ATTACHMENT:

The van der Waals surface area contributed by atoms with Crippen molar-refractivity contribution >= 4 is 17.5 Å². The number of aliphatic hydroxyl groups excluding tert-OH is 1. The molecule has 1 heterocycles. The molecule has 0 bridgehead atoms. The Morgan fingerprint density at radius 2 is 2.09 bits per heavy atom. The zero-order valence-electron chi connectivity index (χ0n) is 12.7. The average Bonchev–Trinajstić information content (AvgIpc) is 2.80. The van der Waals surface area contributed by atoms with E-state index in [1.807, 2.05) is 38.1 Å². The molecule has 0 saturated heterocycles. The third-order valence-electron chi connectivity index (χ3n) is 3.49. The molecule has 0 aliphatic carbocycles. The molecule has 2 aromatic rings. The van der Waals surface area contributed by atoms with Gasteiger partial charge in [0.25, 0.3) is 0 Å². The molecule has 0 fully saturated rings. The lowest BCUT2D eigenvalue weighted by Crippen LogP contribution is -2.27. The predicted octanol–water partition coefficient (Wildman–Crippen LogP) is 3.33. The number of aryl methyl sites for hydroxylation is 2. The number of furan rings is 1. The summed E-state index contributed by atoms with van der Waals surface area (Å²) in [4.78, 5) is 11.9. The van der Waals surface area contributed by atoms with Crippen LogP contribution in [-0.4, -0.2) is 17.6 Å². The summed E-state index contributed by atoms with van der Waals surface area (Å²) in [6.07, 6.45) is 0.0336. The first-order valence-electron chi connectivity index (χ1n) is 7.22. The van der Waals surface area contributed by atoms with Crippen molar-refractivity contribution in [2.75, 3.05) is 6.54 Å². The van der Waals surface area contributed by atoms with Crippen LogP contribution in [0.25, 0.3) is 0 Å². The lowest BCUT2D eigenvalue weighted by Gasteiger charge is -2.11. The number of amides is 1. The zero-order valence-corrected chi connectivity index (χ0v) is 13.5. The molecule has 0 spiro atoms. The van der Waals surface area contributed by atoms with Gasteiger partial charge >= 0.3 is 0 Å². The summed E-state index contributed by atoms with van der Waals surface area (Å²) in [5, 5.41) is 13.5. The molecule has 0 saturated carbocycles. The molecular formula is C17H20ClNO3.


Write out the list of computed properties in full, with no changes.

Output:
The van der Waals surface area contributed by atoms with Crippen molar-refractivity contribution >= 4 is 17.5 Å². The number of aliphatic hydroxyl groups excluding tert-OH is 1. The molecule has 1 heterocycles. The molecule has 0 bridgehead atoms. The Morgan fingerprint density at radius 2 is 2.09 bits per heavy atom. The zero-order valence-electron chi connectivity index (χ0n) is 12.7. The average Bonchev–Trinajstić information content (AvgIpc) is 2.80. The van der Waals surface area contributed by atoms with E-state index in [1.807, 2.05) is 38.1 Å². The molecule has 0 saturated heterocycles. The third-order valence-electron chi connectivity index (χ3n) is 3.49. The molecule has 0 aliphatic carbocycles. The molecule has 2 aromatic rings. The van der Waals surface area contributed by atoms with Gasteiger partial charge in [0.25, 0.3) is 0 Å². The molecule has 0 fully saturated rings. The lowest BCUT2D eigenvalue weighted by Crippen LogP contribution is -2.27. The predicted octanol–water partition coefficient (Wildman–Crippen LogP) is 3.33. The number of aryl methyl sites for hydroxylation is 2. The number of furan rings is 1. The summed E-state index contributed by atoms with van der Waals surface area (Å²) in [4.78, 5) is 11.9. The van der Waals surface area contributed by atoms with Crippen LogP contribution in [-0.4, -0.2) is 17.6 Å². The summed E-state index contributed by atoms with van der Waals surface area (Å²) in [6.07, 6.45) is 0.0336. The first-order valence-electron chi connectivity index (χ1n) is 7.22. The van der Waals surface area contributed by atoms with Crippen molar-refractivity contribution in [2.75, 3.05) is 6.54 Å². The van der Waals surface area contributed by atoms with Crippen LogP contribution in [0.25, 0.3) is 0 Å². The lowest BCUT2D eigenvalue weighted by Gasteiger charge is -2.11. The number of amides is 1. The zero-order valence-corrected chi connectivity index (χ0v) is 13.5. The molecule has 0 spiro atoms. The van der Waals surface area contributed by atoms with Gasteiger partial charge >= 0.3 is 0 Å². The summed E-state index contributed by atoms with van der Waals surface area (Å²) in [5, 5.41) is 13.5. The molecule has 0 saturated carbocycles. The molecular formula is C17H20ClNO3.